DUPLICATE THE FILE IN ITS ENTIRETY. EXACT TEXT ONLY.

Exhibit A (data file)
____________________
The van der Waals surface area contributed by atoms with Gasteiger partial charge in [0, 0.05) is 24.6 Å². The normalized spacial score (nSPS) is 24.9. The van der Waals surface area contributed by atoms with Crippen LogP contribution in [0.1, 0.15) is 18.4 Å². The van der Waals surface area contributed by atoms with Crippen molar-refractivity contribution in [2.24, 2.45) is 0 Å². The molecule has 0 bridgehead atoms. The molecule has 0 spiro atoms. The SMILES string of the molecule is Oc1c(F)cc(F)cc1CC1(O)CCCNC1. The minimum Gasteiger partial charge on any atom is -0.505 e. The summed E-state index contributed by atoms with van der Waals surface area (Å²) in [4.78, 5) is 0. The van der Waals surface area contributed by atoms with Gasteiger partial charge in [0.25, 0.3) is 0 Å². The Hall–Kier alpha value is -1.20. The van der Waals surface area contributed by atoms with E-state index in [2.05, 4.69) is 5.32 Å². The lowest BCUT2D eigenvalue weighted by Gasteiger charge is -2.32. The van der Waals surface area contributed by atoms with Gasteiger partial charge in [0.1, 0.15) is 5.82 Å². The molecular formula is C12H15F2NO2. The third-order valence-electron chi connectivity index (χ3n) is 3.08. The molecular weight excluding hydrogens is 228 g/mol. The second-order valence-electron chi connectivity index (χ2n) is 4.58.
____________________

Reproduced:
The van der Waals surface area contributed by atoms with Gasteiger partial charge in [0, 0.05) is 24.6 Å². The normalized spacial score (nSPS) is 24.9. The van der Waals surface area contributed by atoms with Crippen LogP contribution in [0.1, 0.15) is 18.4 Å². The van der Waals surface area contributed by atoms with Crippen molar-refractivity contribution in [2.24, 2.45) is 0 Å². The molecule has 0 bridgehead atoms. The molecule has 0 spiro atoms. The SMILES string of the molecule is Oc1c(F)cc(F)cc1CC1(O)CCCNC1. The minimum Gasteiger partial charge on any atom is -0.505 e. The summed E-state index contributed by atoms with van der Waals surface area (Å²) in [4.78, 5) is 0. The van der Waals surface area contributed by atoms with Gasteiger partial charge in [0.25, 0.3) is 0 Å². The Hall–Kier alpha value is -1.20. The van der Waals surface area contributed by atoms with E-state index in [2.05, 4.69) is 5.32 Å². The lowest BCUT2D eigenvalue weighted by Gasteiger charge is -2.32. The van der Waals surface area contributed by atoms with Gasteiger partial charge in [0.1, 0.15) is 5.82 Å². The molecular formula is C12H15F2NO2. The third-order valence-electron chi connectivity index (χ3n) is 3.08. The molecular weight excluding hydrogens is 228 g/mol. The second-order valence-electron chi connectivity index (χ2n) is 4.58.